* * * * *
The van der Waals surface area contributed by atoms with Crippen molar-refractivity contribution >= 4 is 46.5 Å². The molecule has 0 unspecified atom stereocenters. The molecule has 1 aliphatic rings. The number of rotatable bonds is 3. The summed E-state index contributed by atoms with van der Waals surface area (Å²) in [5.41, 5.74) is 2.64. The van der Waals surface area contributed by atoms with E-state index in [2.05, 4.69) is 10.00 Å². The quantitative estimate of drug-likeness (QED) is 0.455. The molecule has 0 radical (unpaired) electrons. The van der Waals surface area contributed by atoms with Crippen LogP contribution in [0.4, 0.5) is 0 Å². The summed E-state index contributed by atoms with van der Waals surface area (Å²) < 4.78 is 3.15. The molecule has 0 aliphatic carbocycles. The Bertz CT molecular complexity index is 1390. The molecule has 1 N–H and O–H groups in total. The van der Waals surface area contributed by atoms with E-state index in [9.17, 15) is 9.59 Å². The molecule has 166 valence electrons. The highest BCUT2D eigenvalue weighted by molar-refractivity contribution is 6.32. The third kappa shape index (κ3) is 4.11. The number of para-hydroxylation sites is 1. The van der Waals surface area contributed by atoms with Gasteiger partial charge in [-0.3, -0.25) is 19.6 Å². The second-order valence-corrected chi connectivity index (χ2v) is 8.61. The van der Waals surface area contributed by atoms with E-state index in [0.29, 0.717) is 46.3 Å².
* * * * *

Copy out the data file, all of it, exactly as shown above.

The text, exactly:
The van der Waals surface area contributed by atoms with Crippen molar-refractivity contribution >= 4 is 46.5 Å². The molecule has 0 unspecified atom stereocenters. The molecule has 1 aliphatic rings. The number of rotatable bonds is 3. The summed E-state index contributed by atoms with van der Waals surface area (Å²) in [5.41, 5.74) is 2.64. The van der Waals surface area contributed by atoms with E-state index in [2.05, 4.69) is 10.00 Å². The quantitative estimate of drug-likeness (QED) is 0.455. The molecule has 0 radical (unpaired) electrons. The van der Waals surface area contributed by atoms with Crippen LogP contribution in [0.4, 0.5) is 0 Å². The summed E-state index contributed by atoms with van der Waals surface area (Å²) < 4.78 is 3.15. The molecule has 0 aliphatic carbocycles. The Bertz CT molecular complexity index is 1390. The molecule has 1 N–H and O–H groups in total. The van der Waals surface area contributed by atoms with E-state index in [9.17, 15) is 9.59 Å². The molecule has 166 valence electrons. The highest BCUT2D eigenvalue weighted by molar-refractivity contribution is 6.32. The third kappa shape index (κ3) is 4.11. The number of para-hydroxylation sites is 1. The van der Waals surface area contributed by atoms with Gasteiger partial charge in [-0.3, -0.25) is 19.6 Å². The second-order valence-corrected chi connectivity index (χ2v) is 8.61. The van der Waals surface area contributed by atoms with E-state index in [0.29, 0.717) is 46.3 Å².